Having three inches of bullet-proof glass surrounding them at all times seems to have provided the trigger for Breton to step things up a notch.
Following on from the thudding indietronica of 2012’s ‘Other People’s Problems’, the band has thrown itself into achieving an “atmosphere” for this second full-length, something they stressed when Clash paid them a visit in Berlin during the recording process. (Read the feature.)
Working in an old communist radio station in the east of the capital, they were faced with a sound engineer's wet dream – loads of old ‘50s equipment as well as various nooks and crannies to carry out found-sound recordings. Using the Foley rooms that the GDR used to stage radio plays in, they’ve had every single sound effect they could dream of at their fingertips.
The five-piece has been mastering the DIY aesthetic for a while now. The product of squat culture, south London and Goldsmiths university, the group serves as a reminder to the fact that guitar music – indie, really – is still relevant, and still deserving of our undivided attention.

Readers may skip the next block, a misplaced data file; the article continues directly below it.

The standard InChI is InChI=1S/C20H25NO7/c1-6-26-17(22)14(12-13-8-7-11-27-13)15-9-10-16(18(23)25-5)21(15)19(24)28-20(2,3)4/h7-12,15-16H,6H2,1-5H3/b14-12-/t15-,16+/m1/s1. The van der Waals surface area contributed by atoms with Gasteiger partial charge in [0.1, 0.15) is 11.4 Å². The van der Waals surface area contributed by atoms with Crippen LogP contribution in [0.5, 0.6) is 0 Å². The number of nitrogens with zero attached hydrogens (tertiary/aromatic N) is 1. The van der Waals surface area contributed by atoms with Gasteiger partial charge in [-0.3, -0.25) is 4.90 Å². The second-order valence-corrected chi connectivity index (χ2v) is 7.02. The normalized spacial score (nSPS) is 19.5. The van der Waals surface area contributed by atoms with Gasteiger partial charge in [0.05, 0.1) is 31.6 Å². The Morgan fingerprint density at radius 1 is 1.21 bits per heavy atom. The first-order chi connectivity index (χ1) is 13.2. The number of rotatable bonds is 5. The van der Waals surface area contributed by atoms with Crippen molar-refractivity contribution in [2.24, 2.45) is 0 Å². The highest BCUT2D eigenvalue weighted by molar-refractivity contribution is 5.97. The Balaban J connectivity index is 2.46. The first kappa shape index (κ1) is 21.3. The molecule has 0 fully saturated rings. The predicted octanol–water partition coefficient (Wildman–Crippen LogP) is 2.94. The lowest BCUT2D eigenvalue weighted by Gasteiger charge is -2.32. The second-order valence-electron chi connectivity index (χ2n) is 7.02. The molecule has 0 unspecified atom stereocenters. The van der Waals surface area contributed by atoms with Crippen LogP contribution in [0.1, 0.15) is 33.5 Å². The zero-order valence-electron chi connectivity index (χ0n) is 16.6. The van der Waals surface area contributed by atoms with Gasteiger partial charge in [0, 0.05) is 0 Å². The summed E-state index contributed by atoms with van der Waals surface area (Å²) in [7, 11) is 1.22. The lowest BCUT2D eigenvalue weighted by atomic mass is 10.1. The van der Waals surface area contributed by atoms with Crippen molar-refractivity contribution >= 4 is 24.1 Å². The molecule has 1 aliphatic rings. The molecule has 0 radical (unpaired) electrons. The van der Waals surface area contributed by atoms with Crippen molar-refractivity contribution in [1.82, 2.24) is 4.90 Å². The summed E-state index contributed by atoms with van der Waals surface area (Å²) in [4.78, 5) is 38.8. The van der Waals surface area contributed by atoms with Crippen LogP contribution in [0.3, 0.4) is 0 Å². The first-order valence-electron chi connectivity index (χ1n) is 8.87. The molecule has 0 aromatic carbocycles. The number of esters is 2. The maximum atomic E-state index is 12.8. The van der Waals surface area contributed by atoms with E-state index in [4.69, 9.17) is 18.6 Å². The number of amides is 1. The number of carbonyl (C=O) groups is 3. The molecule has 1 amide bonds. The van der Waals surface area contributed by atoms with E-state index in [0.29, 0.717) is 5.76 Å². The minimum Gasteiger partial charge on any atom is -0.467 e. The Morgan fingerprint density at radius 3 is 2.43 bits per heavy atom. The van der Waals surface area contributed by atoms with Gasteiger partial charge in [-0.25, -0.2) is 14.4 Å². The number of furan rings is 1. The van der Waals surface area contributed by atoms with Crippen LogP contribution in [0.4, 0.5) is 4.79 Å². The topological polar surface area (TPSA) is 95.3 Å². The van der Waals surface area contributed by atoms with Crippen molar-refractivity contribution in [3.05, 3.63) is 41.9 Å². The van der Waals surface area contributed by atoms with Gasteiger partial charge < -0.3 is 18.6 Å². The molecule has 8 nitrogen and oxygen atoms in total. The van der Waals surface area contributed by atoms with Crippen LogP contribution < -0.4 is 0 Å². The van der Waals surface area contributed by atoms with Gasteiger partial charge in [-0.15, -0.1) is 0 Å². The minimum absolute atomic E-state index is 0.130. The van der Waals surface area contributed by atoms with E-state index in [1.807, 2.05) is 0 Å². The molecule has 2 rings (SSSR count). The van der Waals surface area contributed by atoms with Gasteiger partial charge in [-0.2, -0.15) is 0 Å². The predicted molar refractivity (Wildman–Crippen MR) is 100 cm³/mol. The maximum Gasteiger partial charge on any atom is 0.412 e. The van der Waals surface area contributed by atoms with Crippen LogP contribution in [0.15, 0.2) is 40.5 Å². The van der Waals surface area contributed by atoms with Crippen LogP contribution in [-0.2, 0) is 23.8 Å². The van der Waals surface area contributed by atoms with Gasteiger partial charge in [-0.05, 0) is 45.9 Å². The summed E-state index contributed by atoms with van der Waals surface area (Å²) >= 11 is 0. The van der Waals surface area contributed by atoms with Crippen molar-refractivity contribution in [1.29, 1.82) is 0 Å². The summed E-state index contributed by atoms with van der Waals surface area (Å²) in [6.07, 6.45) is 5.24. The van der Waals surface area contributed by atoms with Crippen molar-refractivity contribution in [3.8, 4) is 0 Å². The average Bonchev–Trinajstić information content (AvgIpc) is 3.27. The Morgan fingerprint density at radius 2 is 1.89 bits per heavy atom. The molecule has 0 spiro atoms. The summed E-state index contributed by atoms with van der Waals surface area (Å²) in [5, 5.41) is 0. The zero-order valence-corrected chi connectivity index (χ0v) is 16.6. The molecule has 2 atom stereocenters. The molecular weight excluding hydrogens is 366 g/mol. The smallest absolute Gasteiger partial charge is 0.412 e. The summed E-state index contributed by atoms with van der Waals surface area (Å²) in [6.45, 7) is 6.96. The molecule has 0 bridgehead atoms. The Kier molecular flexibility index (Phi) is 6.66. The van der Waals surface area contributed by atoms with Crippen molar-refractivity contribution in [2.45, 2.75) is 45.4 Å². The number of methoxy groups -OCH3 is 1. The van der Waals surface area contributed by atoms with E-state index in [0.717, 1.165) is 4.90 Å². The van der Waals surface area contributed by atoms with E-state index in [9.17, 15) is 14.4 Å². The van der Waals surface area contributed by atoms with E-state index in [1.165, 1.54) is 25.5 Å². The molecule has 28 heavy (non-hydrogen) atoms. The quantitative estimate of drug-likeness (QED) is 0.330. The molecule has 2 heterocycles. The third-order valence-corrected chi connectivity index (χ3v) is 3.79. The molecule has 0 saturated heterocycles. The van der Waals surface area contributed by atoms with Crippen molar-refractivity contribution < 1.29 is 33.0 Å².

When Clash met up with them, the boys professed to wanting to recreate the electricity that comes from playing live, a quality they’ve certainly captured over these 10 cuts. Driving guitar strums and lightning-paced drums break into rousing choruses on ‘S Four’ and ‘Legs & Arms’, with emotion-laden wails from frontman Roman Rappak. Proving that the recorder and harpsichord marry happily with juddering synth sounds comes ‘302 Watch Towers’, while ‘Got Well Soon’ (video below) unfolds like a motorbike revving its engine.
The attraction of this LP is the thought that’s gone into it – every sound that you hear has been meticulously planned and recorded using, possibly, something that the Stasi might have once used. What more d’you want?
Words: Felicity Martin
- - -
- - -